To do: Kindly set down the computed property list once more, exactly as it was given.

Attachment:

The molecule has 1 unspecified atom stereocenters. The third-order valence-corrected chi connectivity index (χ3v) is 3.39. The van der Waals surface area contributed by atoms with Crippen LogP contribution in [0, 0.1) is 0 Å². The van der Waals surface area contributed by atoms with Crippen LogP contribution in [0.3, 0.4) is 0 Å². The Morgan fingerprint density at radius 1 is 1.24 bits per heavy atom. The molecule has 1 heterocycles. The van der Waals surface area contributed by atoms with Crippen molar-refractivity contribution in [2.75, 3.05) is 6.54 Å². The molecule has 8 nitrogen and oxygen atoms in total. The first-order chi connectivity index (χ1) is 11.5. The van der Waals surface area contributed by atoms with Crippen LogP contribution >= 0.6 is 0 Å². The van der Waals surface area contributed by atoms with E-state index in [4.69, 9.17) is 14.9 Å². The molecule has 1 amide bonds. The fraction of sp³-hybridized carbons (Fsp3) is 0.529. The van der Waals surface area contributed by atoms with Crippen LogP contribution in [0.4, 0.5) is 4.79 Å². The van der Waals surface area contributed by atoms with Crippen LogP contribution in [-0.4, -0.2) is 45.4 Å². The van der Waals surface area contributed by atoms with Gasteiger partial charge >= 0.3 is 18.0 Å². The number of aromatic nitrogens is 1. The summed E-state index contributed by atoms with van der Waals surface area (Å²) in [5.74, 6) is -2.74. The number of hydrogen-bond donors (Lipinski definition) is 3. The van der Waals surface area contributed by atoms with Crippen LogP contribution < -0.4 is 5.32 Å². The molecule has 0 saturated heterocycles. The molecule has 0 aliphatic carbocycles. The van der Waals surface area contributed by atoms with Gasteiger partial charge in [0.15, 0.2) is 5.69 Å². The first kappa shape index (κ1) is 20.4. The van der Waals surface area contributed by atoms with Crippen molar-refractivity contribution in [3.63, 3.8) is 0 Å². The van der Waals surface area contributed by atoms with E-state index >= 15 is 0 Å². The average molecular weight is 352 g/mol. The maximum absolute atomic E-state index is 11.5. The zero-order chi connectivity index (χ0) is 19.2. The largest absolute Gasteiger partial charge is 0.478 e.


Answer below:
The molecule has 1 unspecified atom stereocenters. The third-order valence-corrected chi connectivity index (χ3v) is 3.39. The van der Waals surface area contributed by atoms with Crippen LogP contribution in [0, 0.1) is 0 Å². The van der Waals surface area contributed by atoms with Crippen LogP contribution in [0.3, 0.4) is 0 Å². The Morgan fingerprint density at radius 1 is 1.24 bits per heavy atom. The molecule has 1 heterocycles. The van der Waals surface area contributed by atoms with Crippen molar-refractivity contribution in [2.75, 3.05) is 6.54 Å². The molecule has 8 nitrogen and oxygen atoms in total. The first-order chi connectivity index (χ1) is 11.5. The van der Waals surface area contributed by atoms with Crippen LogP contribution >= 0.6 is 0 Å². The van der Waals surface area contributed by atoms with E-state index in [4.69, 9.17) is 14.9 Å². The molecule has 1 amide bonds. The fraction of sp³-hybridized carbons (Fsp3) is 0.529. The van der Waals surface area contributed by atoms with Crippen LogP contribution in [0.4, 0.5) is 4.79 Å². The van der Waals surface area contributed by atoms with Crippen LogP contribution in [-0.4, -0.2) is 45.4 Å². The van der Waals surface area contributed by atoms with Gasteiger partial charge >= 0.3 is 18.0 Å². The number of aromatic nitrogens is 1. The summed E-state index contributed by atoms with van der Waals surface area (Å²) in [5.74, 6) is -2.74. The number of hydrogen-bond donors (Lipinski definition) is 3. The van der Waals surface area contributed by atoms with Crippen LogP contribution < -0.4 is 5.32 Å². The molecule has 0 saturated heterocycles. The molecule has 0 aliphatic carbocycles. The van der Waals surface area contributed by atoms with Gasteiger partial charge in [0.15, 0.2) is 5.69 Å². The first kappa shape index (κ1) is 20.4. The van der Waals surface area contributed by atoms with Crippen molar-refractivity contribution in [3.63, 3.8) is 0 Å². The van der Waals surface area contributed by atoms with E-state index >= 15 is 0 Å². The average molecular weight is 352 g/mol. The maximum absolute atomic E-state index is 11.5. The zero-order chi connectivity index (χ0) is 19.2. The largest absolute Gasteiger partial charge is 0.478 e.